Jobless Claims Rise, But Trend Shows Improvement
Jobless claims climbed by 21,000 to a seasonally adjusted 377,000 in the week ended Jan. 21, the U.S. Labor Department reports. However, the underlying trend continued to point to improving labor market conditions. Economists polled by Reuters had forecast claims increasing to 370,000. The four-week moving average for initial claims, seen as a better measure of labor market trends, fell 2,500 to 377,500.
Fed Sees Low Rates to 2014
Wall Street Journal (01/26/12) Luca Di Leo; Jon Hilsenrath
U.S. Federal Reserve officials expect to keep short-term interest rates near zero for almost three more years and have signaled they could restart a bond-buying program in another effort to provide a spark for the economy. Fed chairman Ben Bernanke says central bank officials are a little more confident that inflation is settling down after climbing last year, potentially giving the Fed leeway to take more action to support the economy, though he has not committed to it.
The Fed also formally declared it wants inflation of 2% a year in the long run in hopes of assuring the public it will not allow inflation to either rise or fall too much. However, Bernanke suggests he might let inflation run slightly above that for a little while if it would help to lower the unemployment rate.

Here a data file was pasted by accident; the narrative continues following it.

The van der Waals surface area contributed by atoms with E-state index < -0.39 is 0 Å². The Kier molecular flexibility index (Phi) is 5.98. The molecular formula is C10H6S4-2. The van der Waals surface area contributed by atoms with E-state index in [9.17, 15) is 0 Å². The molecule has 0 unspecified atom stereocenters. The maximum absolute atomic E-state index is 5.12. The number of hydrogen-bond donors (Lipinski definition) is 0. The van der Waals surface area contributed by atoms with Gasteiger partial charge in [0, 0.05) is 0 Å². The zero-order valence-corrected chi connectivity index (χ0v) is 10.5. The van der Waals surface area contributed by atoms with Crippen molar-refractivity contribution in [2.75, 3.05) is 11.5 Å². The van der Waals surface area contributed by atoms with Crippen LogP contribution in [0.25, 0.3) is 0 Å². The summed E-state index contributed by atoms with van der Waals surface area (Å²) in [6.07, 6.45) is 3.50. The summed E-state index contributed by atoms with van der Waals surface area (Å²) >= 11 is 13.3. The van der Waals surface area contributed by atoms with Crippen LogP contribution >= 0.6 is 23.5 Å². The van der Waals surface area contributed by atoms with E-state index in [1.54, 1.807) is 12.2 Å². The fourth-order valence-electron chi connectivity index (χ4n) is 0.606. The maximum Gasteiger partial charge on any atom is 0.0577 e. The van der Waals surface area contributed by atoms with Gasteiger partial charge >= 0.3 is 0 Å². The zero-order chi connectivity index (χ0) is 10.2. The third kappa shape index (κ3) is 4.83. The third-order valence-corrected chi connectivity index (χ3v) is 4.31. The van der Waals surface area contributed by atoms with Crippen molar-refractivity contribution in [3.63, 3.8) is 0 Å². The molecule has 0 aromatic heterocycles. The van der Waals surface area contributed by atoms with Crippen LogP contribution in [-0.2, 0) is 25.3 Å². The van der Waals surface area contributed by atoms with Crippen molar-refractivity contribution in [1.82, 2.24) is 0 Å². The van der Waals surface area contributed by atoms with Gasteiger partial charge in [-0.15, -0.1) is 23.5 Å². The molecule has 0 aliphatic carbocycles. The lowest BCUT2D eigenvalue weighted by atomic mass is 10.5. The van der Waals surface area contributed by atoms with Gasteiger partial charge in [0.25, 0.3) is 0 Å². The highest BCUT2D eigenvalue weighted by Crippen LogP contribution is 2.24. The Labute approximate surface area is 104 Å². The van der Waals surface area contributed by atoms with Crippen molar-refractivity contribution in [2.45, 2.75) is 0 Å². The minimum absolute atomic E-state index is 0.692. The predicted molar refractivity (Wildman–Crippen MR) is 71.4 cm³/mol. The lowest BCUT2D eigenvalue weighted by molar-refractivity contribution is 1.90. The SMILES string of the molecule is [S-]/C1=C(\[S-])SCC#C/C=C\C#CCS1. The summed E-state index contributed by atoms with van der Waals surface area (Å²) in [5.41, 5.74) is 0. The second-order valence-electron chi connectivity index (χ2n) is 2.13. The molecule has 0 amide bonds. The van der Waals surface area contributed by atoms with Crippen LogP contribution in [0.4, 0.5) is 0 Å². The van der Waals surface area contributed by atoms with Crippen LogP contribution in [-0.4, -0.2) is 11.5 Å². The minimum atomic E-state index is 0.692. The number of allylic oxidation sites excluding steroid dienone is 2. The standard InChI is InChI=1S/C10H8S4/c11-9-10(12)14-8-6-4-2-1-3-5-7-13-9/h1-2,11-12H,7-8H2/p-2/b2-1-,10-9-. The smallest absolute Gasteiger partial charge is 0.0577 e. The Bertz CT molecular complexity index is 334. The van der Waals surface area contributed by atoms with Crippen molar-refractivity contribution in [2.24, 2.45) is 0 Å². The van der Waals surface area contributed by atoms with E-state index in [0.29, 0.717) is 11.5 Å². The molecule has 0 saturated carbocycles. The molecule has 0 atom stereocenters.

U.S. Durable Goods Orders Beat Expectations
Bloomberg (01/26/12) Bob Willis
Orders for U.S.-made durable goods rose 3.0% in December after a revised 4.3% gain the prior month that was more than previously estimated, the U.S. Commerce Department reports. Economists projected a 2.0% increase, according to the median forecast in a Bloomberg News survey. Increases in consumer and business spending, combined with lean inventories, may keep driving production in coming months and spur the expansion.
New U.S. Car Plants Signal Renewal for Manufacturing
Wall Street Journal (01/26/12) Neal Boudette
A large supply of affordable labor and favorable foreign exchange rates have helped the U.S. emerge as a favored location for making cars and trucks to be exported to markets around the world—especially for Japan’s big three auto makers. Toyota Motor Corp., Honda Motor Co., and Nissan Motor Co. are increasing capacity in their U.S. plants with the intention of shipping U.S.-made models to other parts of the world.
“The weaker dollar makes it more advantageous to export” from the U.S., says Bill Krueger, vice chairman of Nissan’s operations in North and South America. “We continue to grow our capacity in our U.S. plants. We’re adding shifts and hiring workers.” The company is in the process of hiring 2,500 additional workers at two plants in Smyrna, TN. One hundred and fifty engineers are also being added at a technical center in Farmington Hills, MI. Toyota and Honda are also planning to increase output at their U.S. plants.